|Council of Europe camino sign.|
So the happiness we felt seeing these signs shows just how much we were going to miss the camino. Even now in 2011 we can be like lost souls now and again, and when we find a St. James pilgrim in a church, a scallop here, a staff and gourd there, we fall upon it as though it is a relic of some lost kingdom to which we once belonged. It doesn't seem too healthy to me to have that sense of longing, it isn't a state I would choose; but I have just had an email from a friend who has been to an institution of a rector in Inistioge in the Republic of Ireland today, who wears a Spanish beret to remind him of his camino (I'll get one for David immediately). So there's a lot of it about. For a long time afterwards I didn't feel 'at home' at home, maybe until now, when I seem to be moving back into my own life. There's a curious sense of dislocation when you get back: all the weeds, having missed the apple blossom, people getting on very nicely without you... a bit like having died really (I AM selling it to you, surely??). It takes time to readjust. Perhaps a year and a week is long enough; it jolly well ought to be.
Of course, D took pictures of Windows in Chartres; how can you not? And carvings on the cathedral doorway, which had a wonderful depiction of the jaws of hell, along with what I presume are pictorial suggestions as to how you might ensure getting there. Of course, I had to lurk in the doorway in a silly 'at; the camino has not cured me of that kind of thing. I noticed too just how better dressed are the people of Chartres than those in Santiago. And the trouble I had just finding a SKIRT in Santiago to wear on the Sunday! I had visions of finding some grand thing made of thick and crunchy black lace....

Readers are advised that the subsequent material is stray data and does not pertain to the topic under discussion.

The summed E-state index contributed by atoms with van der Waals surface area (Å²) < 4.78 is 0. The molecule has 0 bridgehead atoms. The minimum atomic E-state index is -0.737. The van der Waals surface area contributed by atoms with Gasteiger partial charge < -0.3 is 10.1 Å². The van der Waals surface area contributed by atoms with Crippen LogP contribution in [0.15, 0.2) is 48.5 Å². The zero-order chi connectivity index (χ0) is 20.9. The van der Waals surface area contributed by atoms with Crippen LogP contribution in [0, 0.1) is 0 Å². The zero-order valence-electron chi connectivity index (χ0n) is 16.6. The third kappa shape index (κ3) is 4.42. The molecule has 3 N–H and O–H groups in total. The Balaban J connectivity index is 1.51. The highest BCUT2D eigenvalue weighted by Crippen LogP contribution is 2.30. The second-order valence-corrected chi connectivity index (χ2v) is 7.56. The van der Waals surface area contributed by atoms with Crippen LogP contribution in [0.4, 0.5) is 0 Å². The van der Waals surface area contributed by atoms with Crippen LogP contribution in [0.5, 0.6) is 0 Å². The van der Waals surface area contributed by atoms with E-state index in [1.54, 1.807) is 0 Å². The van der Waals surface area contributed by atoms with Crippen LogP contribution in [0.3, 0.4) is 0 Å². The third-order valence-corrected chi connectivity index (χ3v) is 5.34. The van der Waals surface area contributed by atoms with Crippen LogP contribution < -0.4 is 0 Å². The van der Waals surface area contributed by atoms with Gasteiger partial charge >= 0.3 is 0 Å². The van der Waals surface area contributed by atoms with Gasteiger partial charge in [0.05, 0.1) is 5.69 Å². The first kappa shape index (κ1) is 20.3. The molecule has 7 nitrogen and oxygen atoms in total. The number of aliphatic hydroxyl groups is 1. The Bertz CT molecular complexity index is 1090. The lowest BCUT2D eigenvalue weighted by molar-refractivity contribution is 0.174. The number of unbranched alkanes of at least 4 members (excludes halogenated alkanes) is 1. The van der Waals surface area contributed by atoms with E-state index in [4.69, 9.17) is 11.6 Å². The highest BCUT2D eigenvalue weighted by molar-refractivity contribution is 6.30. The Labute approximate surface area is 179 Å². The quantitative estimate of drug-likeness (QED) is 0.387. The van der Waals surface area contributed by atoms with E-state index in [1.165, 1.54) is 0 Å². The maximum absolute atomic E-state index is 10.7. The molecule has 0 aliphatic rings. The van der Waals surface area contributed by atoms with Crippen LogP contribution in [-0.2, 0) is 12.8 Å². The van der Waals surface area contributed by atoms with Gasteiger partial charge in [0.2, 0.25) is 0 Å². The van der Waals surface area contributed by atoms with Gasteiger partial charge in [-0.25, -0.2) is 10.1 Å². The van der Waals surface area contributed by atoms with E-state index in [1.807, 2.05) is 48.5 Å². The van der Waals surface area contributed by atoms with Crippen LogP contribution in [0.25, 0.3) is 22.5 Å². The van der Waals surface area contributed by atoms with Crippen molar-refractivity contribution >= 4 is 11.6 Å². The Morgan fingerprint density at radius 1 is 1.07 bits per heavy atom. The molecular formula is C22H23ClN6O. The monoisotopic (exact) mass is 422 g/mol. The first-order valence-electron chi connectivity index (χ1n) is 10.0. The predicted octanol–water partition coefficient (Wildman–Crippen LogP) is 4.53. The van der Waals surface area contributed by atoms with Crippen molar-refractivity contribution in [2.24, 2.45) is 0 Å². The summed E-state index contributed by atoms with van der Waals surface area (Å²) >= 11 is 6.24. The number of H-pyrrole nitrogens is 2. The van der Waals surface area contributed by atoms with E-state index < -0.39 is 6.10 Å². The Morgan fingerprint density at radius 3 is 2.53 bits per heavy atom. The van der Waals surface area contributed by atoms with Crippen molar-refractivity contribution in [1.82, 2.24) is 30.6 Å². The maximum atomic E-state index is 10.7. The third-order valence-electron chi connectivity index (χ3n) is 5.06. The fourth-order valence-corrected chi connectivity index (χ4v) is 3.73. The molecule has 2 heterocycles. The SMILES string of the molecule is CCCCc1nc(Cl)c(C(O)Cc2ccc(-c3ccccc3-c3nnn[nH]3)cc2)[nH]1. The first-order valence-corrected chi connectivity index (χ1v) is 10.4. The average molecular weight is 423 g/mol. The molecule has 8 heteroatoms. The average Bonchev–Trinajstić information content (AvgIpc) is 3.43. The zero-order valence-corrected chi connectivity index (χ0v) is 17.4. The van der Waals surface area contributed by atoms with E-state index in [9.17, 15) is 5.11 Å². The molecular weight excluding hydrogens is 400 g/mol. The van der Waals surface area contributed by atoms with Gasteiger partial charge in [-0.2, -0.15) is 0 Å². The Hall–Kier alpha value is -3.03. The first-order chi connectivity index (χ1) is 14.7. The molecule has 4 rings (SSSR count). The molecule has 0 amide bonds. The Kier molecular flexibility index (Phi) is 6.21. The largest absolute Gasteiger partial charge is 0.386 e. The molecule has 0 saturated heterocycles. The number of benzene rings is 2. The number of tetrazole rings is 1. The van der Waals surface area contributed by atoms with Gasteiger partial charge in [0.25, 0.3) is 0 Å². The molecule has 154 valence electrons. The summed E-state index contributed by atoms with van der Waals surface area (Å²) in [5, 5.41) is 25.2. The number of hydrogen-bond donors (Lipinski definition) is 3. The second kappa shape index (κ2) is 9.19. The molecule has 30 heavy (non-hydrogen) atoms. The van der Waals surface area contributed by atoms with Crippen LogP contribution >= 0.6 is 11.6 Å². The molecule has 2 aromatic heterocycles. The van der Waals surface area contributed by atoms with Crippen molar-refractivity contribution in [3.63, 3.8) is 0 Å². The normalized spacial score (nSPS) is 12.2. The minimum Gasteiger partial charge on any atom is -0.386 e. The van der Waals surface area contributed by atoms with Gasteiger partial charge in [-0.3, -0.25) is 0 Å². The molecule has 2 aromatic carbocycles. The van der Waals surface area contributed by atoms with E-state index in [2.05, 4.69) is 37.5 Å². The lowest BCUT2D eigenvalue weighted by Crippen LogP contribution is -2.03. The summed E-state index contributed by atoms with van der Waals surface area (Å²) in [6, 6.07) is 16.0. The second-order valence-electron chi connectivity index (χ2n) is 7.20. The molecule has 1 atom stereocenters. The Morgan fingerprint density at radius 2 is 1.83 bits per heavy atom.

Sunday in Chartres cathedral felt very 'Anglican' compared with the Spanish experiences in cathedrals in Leon and Santiago. The music, the congregation, many of whom had a Cotswold-y look. We were getting nearer to home.
And so in 2011 a week of wandering in the mountains is planned. Perhaps we will have time to think together about what work the camino did. We'll be able to see the film 'The Way' too, and can harrumph together at any inaccuracies or misrepresentations as well as delighting in the 'been-there' feeling.
When I crossed the 50-years-old-mark some years ago, I began to think that the part of life to come is one where you have to use yourself up; no more hoarding of any kind. Doing the camino has reinforced this thought. There's no exclusive secret-of-how-to-live that comes out of it. The only way to live is to get on with it, and you don't need to do the camino to know that. But there were still some more camino surprises to come, and there was a sense of rounding off on June 13th in a most unexpected way.